To qualify for most conventional loans (i.e. loans that are not government backed), you’ll need a minimum credit score of 620, a minimum down payment of 3% and a debt-to-income ratio below roughly 36%. Your DTI ratio consists of all your monthly debt payments — including your new mortgage — divided by your gross monthly income. This number, which lenders use to measure a borrower’s ability to afford the monthly expense of a mortgage, is the trickiest metric for a 15-year borrower since the monthly payments are higher. To qualify for a 15-year mortgage, your DTI cannot exceed 50%. Generally, a good debt-to-income ratio is under 36%. Lowering a high DTI ratio should be a priority if you’re considering a 15-year mortgage. You can do so by paying off existing debts like student loans, car loans or credit card debt or by increasing your income.
Can I switch from a 30-year to a 15-year mortgage?
You can switch from a 30-year to a 15-year mortgage through a mortgage refinance. When you refinance, you’re essentially replacing your existing mortgage with a new one, complete with a new term (length) and mortgage rate. This can make sense if you have been in your home for some time and can now afford a higher payment. Keep in mind that you’ll still need to pay closing costs — which average 3% to 6% of the loan amount — and that refinancing will restart the clock on your loan. That means if you refinance into a 15-year loan after paying your 30-year mortgage for 10 years, your total payback time will be 25-years.
Are there other ways to pay down your mortgage faster?
If you don’t want to commit to the higher monthly costs of a 15-year mortgage, you can reduce the amount of time you need to pay a 30-year mortgage by paying more than required. You can do this by paying extra each month or through occasional lump sum payments. A popular strategy is making payments biweekly rather than monthly, which results in one extra payment each year. Any extra payment will also lower your total interest costs, since they should go toward reducing your loan principal. Most lenders will allow you to make extra payments without a prepayment penalty, but be sure to ask. Also confirm that your additional payments are being credited toward your principal loan amount, not future interest payments.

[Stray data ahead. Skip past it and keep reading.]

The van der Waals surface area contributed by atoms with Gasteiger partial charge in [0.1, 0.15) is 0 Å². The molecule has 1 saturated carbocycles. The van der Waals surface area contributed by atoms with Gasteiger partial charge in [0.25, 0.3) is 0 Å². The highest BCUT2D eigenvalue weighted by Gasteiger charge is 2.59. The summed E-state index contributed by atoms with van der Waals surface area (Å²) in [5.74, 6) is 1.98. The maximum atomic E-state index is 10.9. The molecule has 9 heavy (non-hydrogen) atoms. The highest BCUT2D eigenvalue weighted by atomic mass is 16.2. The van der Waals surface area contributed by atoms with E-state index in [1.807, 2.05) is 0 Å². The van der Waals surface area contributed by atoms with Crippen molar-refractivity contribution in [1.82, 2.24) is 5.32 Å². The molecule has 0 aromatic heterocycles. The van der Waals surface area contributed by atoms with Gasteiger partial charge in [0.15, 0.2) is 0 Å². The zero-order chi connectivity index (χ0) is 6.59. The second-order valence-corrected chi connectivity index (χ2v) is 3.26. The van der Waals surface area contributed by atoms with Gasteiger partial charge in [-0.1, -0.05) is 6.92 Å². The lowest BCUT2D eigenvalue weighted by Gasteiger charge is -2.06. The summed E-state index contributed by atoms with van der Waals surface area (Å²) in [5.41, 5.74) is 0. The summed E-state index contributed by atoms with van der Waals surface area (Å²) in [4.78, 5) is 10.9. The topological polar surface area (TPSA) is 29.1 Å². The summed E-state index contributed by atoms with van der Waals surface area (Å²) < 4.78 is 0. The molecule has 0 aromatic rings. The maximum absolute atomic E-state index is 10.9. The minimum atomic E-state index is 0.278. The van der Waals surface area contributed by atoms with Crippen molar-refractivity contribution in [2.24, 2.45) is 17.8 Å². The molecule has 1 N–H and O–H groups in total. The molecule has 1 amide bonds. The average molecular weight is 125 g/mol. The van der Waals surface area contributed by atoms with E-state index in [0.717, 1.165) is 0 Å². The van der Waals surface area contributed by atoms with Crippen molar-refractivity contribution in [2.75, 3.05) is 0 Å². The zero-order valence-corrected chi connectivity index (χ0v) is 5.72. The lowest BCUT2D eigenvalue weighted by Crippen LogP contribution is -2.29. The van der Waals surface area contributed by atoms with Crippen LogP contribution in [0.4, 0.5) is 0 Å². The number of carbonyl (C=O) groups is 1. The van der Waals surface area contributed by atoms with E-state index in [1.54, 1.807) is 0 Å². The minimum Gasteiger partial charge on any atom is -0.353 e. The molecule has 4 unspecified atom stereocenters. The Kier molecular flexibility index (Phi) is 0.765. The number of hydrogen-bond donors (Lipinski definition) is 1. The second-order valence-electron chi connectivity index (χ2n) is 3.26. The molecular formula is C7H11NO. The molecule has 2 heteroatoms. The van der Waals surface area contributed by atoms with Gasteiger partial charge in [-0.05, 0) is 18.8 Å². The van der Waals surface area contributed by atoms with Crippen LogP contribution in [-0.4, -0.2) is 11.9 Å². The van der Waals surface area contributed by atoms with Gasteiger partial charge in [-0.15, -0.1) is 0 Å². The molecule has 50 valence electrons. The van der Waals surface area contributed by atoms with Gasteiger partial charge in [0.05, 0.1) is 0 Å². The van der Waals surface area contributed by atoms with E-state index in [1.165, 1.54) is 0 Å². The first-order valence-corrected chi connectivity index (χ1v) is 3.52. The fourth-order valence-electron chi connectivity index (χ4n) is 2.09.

Mortgage rate history & trends
What is a good 15-year mortgage interest rate?
Your interest rate will be determined by the economy, as well as a number of individual factors like your credit score and down payment amount. So, what qualifies as a good mortgage interest rate will vary from one borrower to the next.
For reference, over the decades, average mortgage rates have fluctuated. In the 1990s, the average 15-year mortgage rate for the most-qualified borrowers reached nearly 9% — currently, they’re near 3%.
To get the best available rate, you can work on improving your credit score, gathering funds for a down payment or lowering your debt-to-income ratio (DTI). Before settling on a mortgage rate, you should always shop around and compare rates.
Shop and compare mortgage rates
Figuring out how much house you can afford is the first step toward homeownership. To compare rates and get a better idea of what your budget is, experts recommend you apply for a prequalification or preapproval through multiple lenders. Not taking the first rate offered has been shown to save borrowers thousands over the life of a loan.
If you’re still testing the waters, a prequalification letter can give you an estimate of what a lender would loan you based on self-reported information regarding your income, credit and DTI. But should you be ready to take the plunge, obtaining a mortgage preapproval letter can give you a realistic idea of your loan options, interest rates and how much house you can afford.
A preapproval letter states the loan amount that you’re eligible for based on a thorough examination of your finances. To obtain a mortgage preapproval, you’ll have to provide proof of income, credit history, debts, assets and rental history.
That said, getting pre-approved involves a hard credit pull which may lower your credit score by a few points — but there are ways you can reduce the impact on your credit. Most credit models weigh multiple hard inquiries for mortgages as one inquiry if they are made within 14 to 45 days.
Mortgage pre-approval letters are generally valid for 60 to 90 days and most are completed within 10 business days. Pre-qualifications, on the other hand, are ready within minutes.
What Makes Our Data Different
Money’s daily mortgage rates show the average rate offered by over 8,000 lenders across the United States the most recent business day rates are available for. Our rates reflect what a typical borrower with a 700 credit score might expect to pay for a home loan right now. These rates were offered to people putting 20% down and include discount points.
Disclaimer: We try to keep our information current and accurate. However, interest rates are subject to market fluctuations and vary based on your qualifications. Calculator results assume a good credit score and factor-in regional averages; your actual interest rate may differ. Calculator results are for educational and informational purposes only and are not guaranteed. You should consult a licensed financial professional before making any personal financial decisions.